As we shared previously, last month Congress successfully came to an agreement known as the Bipartisan Budget Act of 2013. The deal set overall spending levels for the next two years and provided $63 billion of relief from the harmful spending reductions known as sequestration, split evenly between defense and non-defense discretionary (NDD) spending through FY14 and FY15. However, this agreement merely set the framework for the federal budget— it was still up to Congressional appropriators to determine the level of funding each of the departments, agencies, and programs would receive under the new $1.012 trillion overall spending level established under the deal.
For the past month appropriators have been in negotiations to craft 12 individual spending bills as part of a larger omnibus spending package which incorporates each into a single piece of legislation. Earlier this week, details of the omnibus appropriations bill were announced and an additional $53 million was appropriated for the Carl D. Perkins Act (Perkins). This increase, best understood in comparison to the previously lower levels mandated by sequestration, will provide additional funding for the basic state grant program under Perkins which will help alleviate some of the fiscal pressures placed on states over the past few years due to austerity measures at the national level.
The bill also proposes a change to the name of the Office of Vocational and Adult Education (OVAE) to the Office of Career, Technical, and Adult Education (OCTAE) among other general provisions included in the legislation. Both the House and the Senate have passed the omnibus bill by wide margins and it has been sent to President Obama for final passage which is expected shortly. As Congress considers the reauthorization of Perkins in 2014, this increase in appropriations is a vote of confidence for the CTE community and the opportunities they provide for students across the country. NASDCTEc and its partners applaud these positive developments and look forward to working constructively in the coming year to renew this important law.
Changes to the House Education and Workforce Committee as Miller, McKeon Make Exits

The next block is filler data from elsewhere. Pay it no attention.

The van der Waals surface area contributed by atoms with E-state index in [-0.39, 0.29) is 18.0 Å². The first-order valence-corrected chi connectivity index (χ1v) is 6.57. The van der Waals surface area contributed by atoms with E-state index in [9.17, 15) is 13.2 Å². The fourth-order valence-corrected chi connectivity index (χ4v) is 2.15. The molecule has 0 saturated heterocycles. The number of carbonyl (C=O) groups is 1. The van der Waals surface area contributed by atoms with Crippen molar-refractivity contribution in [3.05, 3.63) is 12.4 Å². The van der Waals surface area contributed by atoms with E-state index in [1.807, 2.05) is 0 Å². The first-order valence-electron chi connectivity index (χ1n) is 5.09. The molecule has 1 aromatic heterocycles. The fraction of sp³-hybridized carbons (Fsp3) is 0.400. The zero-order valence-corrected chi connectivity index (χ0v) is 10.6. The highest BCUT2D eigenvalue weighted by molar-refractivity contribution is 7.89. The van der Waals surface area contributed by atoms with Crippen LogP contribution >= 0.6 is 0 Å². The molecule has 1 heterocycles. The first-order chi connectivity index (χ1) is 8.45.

Representatives George Miller (D-CA) and Howard “Buck” McKeon (R-CA) have each announced this week that they will not be seeking reelection. Both members currently serve on the House Education and Workforce Committee (HEW) and have had long distinguished careers in the House of Representatives. Interestingly both have also served as former Chairmen of the HEW and have been champions of education issues throughout their long service. These announcements come at a time when Senator Tom Harkin (D-IA) is also set to retire next year, leaving his post as Chairman of the Senate HELP Committee. These announcements will have larger implications for the composition and leadership of each committee in the next Congress, likely impacting the legislative priorities for each. NASDCTEc would like to thank each of these members for their many years of service and for their dedication to education issues throughout their long tenures in Congress.
NGA Sets Out 2014 Agenda
On Wednesday the National Governors Association (NGA) held its annual State of the States Address. NGA Chair and Oklahoma Governor Mary Fallin along with NGA’s Vice Chair and Colorado Governor John Hickenlooper both offered remarks which laid out the association’s agenda for the coming year. Although the association expressed frustration with recent Congressional gridlock, they outlined the contours of a partnership between the federal government and the states which they termed “flexible federalism”— something that they argued would give states greater flexibility in determining how best to implement and administer programs and policies to better fit their unique needs.
Among the many priority areas outlined in the address, NGA urged Congressional action on a number of education and workforce development legislation including the Elementary and Secondary Education Act (ESEA) and certain provisions of the Workforce Investment Act (WIA). Governor Fallin stressed the importance of aligning education and workforce programs to the needs of businesses and labor markets, while also calling for wider adoption of the Common Core State Standards (CCSS). Although there was no direct mention of the Carl D. Perkins Act in the address, many of the themes contained in the Governors’ remarks touched on the importance of Career Technical Education and highlighted the need for some form postsecondary education as a “new minimum” for entry into “America’s 21st Century workforce.”
The full address can be found here.
Steve Voytek, Government Relations Associate